ADA Regulations Offer Chance For Distributors To Provide Value
- Learn ADA Standards For Dispensers, Hand Dryers
- Understanding Costs Of ADA Compliance
This is part one of a three-part article about ADA compliance in the restroom.
Mega toilet paper rolls and the dispensers that house them are the bane of Joan Stein’s existence.
She understands their convenience, but the Americans with Disabilities Act (ADA) expert says giant roll towel or tissue dispensers often fail to meet ADA standards when they are installed in restrooms.
“They are my nemesis because they take up too much room and they protrude too far from the wall or partition in the toilet stall,” says Stein, the president of Stein Consulting, Inc., in Pittsburgh. “Anytime something protrudes, it’s a barrier for somebody with a physical disability … or someone with a visual disability.”
Therein lies the rub for jan/san distributor sales representatives, who are accustom to using the size of large dispensers as a selling point, telling their clients that they need them because they reduce refill and maintenance costs.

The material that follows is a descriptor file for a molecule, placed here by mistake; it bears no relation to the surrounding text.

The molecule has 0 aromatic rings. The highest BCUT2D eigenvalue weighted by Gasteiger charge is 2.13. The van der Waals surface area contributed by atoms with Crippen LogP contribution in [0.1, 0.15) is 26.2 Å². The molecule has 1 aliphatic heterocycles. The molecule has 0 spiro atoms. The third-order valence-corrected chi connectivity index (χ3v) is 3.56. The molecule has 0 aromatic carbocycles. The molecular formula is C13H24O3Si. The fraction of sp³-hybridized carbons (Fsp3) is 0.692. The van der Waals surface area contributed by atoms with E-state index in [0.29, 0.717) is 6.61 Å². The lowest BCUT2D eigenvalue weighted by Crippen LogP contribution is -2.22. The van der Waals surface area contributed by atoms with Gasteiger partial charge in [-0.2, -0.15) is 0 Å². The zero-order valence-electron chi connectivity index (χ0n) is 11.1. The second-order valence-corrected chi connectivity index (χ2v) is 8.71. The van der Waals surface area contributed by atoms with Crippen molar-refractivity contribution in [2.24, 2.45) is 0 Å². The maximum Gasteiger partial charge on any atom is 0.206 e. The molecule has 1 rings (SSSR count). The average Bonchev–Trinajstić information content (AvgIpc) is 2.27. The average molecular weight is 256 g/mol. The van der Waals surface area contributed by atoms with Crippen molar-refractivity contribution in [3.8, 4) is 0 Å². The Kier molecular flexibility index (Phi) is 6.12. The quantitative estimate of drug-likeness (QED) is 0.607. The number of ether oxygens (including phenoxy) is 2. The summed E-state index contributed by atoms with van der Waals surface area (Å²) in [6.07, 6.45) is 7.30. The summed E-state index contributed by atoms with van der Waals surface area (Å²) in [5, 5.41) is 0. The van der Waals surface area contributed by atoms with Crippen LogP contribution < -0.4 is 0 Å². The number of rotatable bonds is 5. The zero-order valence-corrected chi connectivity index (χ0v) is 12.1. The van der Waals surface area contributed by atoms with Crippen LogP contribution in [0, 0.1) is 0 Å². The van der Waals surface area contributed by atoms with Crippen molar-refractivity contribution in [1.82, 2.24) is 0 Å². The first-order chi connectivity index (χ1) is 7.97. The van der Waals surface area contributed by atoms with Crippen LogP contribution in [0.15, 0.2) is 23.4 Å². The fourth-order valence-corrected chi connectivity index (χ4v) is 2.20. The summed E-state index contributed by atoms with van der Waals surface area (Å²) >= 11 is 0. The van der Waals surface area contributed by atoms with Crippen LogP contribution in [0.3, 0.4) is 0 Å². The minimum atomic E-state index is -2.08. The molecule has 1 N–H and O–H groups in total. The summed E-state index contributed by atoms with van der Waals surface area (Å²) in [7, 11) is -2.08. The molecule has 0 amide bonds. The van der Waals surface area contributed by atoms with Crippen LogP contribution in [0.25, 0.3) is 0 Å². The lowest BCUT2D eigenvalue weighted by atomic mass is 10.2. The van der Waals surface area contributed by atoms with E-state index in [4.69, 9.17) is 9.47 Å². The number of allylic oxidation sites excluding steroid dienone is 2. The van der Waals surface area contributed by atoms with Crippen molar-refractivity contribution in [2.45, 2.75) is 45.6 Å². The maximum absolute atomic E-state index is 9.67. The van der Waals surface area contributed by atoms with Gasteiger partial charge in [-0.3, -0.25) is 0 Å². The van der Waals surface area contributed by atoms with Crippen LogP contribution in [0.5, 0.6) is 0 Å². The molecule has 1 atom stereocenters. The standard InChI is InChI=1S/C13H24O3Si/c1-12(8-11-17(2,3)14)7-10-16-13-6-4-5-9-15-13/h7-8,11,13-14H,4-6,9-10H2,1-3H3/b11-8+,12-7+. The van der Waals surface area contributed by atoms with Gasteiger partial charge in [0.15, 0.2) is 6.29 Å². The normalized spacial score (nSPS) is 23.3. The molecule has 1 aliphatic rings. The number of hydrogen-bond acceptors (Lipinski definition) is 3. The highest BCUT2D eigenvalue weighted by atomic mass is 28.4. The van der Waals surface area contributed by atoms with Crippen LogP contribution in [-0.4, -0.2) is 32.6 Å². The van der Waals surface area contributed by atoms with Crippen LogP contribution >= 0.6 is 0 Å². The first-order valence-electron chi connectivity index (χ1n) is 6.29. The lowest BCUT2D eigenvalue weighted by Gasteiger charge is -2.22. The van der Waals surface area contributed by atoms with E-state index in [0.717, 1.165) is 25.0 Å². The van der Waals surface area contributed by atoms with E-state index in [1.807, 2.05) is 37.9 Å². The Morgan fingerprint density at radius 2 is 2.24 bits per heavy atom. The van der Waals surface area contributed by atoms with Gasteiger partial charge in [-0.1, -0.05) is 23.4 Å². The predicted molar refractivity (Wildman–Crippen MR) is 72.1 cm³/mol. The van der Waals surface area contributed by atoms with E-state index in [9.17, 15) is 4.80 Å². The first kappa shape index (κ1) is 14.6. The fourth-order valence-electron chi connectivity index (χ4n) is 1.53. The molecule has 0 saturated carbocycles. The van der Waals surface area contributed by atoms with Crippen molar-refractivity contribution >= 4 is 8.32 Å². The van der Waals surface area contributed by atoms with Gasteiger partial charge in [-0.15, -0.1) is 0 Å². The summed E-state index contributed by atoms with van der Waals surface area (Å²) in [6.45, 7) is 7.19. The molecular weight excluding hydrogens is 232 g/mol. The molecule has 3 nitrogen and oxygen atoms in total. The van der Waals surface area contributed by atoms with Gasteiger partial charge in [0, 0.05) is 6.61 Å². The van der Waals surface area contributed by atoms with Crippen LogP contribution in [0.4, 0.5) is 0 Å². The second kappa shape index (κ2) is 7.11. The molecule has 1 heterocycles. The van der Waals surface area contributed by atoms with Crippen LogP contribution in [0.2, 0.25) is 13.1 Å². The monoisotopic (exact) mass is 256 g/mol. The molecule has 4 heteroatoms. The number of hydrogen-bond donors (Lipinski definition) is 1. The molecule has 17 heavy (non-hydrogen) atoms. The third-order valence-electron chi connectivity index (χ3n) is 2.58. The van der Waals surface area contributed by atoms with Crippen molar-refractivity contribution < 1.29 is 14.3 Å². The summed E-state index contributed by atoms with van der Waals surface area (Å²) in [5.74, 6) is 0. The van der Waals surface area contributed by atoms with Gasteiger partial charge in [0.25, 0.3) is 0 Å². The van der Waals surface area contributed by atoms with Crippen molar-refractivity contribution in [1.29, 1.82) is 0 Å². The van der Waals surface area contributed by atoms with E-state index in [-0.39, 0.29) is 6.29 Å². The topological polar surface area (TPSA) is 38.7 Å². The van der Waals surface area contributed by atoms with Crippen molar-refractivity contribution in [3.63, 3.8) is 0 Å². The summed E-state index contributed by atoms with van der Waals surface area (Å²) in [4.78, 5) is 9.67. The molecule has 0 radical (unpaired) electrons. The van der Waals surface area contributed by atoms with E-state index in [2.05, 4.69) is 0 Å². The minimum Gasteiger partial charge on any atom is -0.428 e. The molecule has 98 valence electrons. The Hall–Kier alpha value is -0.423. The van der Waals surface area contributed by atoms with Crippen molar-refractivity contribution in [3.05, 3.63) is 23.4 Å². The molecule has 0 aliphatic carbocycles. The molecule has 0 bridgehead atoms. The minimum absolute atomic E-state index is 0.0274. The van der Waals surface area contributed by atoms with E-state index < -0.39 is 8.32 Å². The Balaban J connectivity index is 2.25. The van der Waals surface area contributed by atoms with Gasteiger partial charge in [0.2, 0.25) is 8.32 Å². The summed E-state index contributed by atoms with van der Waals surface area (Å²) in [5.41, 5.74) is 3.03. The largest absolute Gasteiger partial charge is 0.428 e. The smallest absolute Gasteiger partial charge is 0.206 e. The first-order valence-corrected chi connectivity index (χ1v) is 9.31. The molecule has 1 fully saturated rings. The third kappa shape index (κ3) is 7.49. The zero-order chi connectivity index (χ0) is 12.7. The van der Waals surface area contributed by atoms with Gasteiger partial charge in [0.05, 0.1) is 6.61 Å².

“But unfortunately, people don’t think about accessibility as one of their needs,” she says.
According to experts like Stein, jan/san distributors should not stop selling large dispensers. They should instead become well versed in ADA restroom compliance. This will allow them to understand when a large dispenser must be accompanied by an ADA compliant dispenser and when to utilize a recess kit for large dispensers. Understanding ADA compliance will help their clients avoid dissatisfied users, complaints and lawsuits. After all, if a facility is not in compliance, the facility is at risk of a lawsuit, not the manufacturer of the non-compliant dispenser, says Stein.
“It’s not rocket science, but it requires you to think,” she says.
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